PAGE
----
News

Double take: Pink and Green Ribbon campaign ties breast health to environment

Carolyn Gotay, who specializes in cancer prevention at UBC and is an affiliate scientist with the B.C. Cancer Agency, runs a prevention and risk-assessment clinic at the B.C. Women’s Hospital in Vancouver. She said upwards of 50 per cent of breast cancer diagnoses are preventable, with genetic factors accounting for only five to 10 per […]

Tests seek to end debate on CPR methods

A North America-wide clinical trial starting Monday will evaluate the treatment methods used by firefighters and paramedics performing CPR (cardiopulmonary resuscitation) to determine which method gives victims of heart attack the best chance of survival. Dr. Jim Christenson is the B.C. principal investigator for the trial and head of UBC’s Department of Emergency Medicine. Christenson […]

Breast implants performed abroad should be checked

The International Society of Aesthetic Plastic Surgery recently issued an official statement calling on all women who have had breast implants manufactured by PIP or ROFIL Medro inserted since 2001 to “check with their doctor or hospital” as soon as possible. “My recommendation is, if you have had an implant put in abroad, I think […]

Keep having mammographies

Dr. Paula Gordon, clinical professor of radiology at UBC and the medical director of the Breast Program at B.C. Women’s Hospital, responds to an article by Cornelia Baines that argued that the benefits of screening mammography do not outweigh the downsides. “Unfortunately, she has understated the benefit, and overstated the downsides, so her ratio is […]

An argument for more health care funding that’s getting old

Vancouver Sun columnist Pete McMartin argues that the notion that the elderly are a massive burden on B.C.’s health care budget and represent the greatest threat to its financial solvency is not true but these notions “form the basis of the provincial government’s argument against the federal government’s new per capita funding formula for health […]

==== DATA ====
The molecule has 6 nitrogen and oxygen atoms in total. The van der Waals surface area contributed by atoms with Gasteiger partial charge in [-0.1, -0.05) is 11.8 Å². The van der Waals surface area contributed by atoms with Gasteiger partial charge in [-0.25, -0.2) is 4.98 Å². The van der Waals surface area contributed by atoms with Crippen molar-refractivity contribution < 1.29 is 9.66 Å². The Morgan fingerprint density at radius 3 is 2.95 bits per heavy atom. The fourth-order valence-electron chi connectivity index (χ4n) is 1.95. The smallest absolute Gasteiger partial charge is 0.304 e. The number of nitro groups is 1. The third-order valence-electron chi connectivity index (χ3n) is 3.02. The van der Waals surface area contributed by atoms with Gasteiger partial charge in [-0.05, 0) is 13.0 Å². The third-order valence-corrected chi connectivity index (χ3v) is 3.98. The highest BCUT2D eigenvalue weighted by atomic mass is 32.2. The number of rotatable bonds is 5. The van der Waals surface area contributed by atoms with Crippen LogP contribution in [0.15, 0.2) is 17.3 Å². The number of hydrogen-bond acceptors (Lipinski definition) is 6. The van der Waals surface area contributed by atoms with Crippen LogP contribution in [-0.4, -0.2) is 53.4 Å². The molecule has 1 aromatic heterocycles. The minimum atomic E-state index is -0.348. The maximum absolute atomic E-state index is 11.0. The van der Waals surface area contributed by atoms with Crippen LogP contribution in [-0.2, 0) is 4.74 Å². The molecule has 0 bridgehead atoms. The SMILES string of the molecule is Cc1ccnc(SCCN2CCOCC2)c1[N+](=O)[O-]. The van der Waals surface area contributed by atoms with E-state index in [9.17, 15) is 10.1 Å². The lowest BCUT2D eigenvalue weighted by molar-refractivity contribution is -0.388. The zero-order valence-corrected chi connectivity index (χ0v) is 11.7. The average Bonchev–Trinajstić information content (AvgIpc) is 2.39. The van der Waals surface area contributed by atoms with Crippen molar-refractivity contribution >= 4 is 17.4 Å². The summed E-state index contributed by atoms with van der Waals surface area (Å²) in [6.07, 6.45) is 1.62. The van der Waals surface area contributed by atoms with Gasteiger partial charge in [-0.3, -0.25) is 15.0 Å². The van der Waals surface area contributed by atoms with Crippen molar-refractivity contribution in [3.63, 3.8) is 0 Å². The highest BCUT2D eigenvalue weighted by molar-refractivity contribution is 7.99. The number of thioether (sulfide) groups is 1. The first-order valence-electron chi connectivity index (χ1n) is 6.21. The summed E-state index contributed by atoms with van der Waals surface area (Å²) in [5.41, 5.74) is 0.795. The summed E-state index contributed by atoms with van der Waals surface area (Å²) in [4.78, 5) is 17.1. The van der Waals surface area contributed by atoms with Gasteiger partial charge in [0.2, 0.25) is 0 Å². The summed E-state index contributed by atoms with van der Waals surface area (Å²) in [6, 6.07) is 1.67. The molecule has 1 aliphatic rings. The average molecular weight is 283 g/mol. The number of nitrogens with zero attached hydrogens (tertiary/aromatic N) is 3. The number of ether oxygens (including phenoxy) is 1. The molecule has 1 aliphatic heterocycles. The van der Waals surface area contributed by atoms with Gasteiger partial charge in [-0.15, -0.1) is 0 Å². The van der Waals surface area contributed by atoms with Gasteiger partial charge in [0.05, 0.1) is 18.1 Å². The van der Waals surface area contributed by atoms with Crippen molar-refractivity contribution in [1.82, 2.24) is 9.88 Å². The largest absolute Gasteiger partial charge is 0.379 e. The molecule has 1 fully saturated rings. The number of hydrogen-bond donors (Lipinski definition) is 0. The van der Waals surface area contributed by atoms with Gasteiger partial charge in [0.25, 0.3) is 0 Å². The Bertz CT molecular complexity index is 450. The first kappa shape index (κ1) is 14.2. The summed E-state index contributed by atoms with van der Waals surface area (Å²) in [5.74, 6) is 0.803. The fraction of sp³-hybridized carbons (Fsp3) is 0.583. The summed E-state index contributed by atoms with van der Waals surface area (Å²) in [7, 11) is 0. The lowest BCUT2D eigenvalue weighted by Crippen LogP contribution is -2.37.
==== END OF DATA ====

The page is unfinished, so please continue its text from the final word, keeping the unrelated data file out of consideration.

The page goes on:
1 in 10 Canadians cannot afford prescription drugs

One in ten Canadians cannot afford their prescription drugs, finds an analysis by researchers from UBC and the University of Toronto. Researchers analyzed data from 5,732 people and found that 9.6 per cent of Canadians who received a prescription reported not filling, failing to refill, or skipping doses for cost reasons. The phenomenon is particularly […]

5 ways to avoid the ‘winter blues’

Laid low in fall and winter by short days and diminished sunlight, people with seasonal affective disorder, or SAD, can suffer debilitating depression and related physical symptoms such as increased fatigue and a craving for high-carbohydrate foods. An estimated two to six per cent of Canadians will experience SAD at some point in their lifetime, […]

Anti-psychotic drugs given to half of elderly at care centres

Just over 50 per cent of elderly patients in British Columbia residential-care facilities were prescribed anti-psychotic drugs over a two-month period last year, according to a report commissioned by the provincial government. And the most commonly used anti-psychotic drugs were “atypical” medications – drugs developed over the past few decades that have been linked to […]

Fighting cancer in the lab and at the bedside

The Jerusalem Post profiles Prof. Karen Gelmon, a senior medical oncologist at the department of medicine at UBC and clinical head of the investigational drug unit in her field at the British Columbia Cancer Agency (BCCA). After completing an undergraduate degree in philosophy, getting a medical degree and becoming a specialist in internal medicine, in […]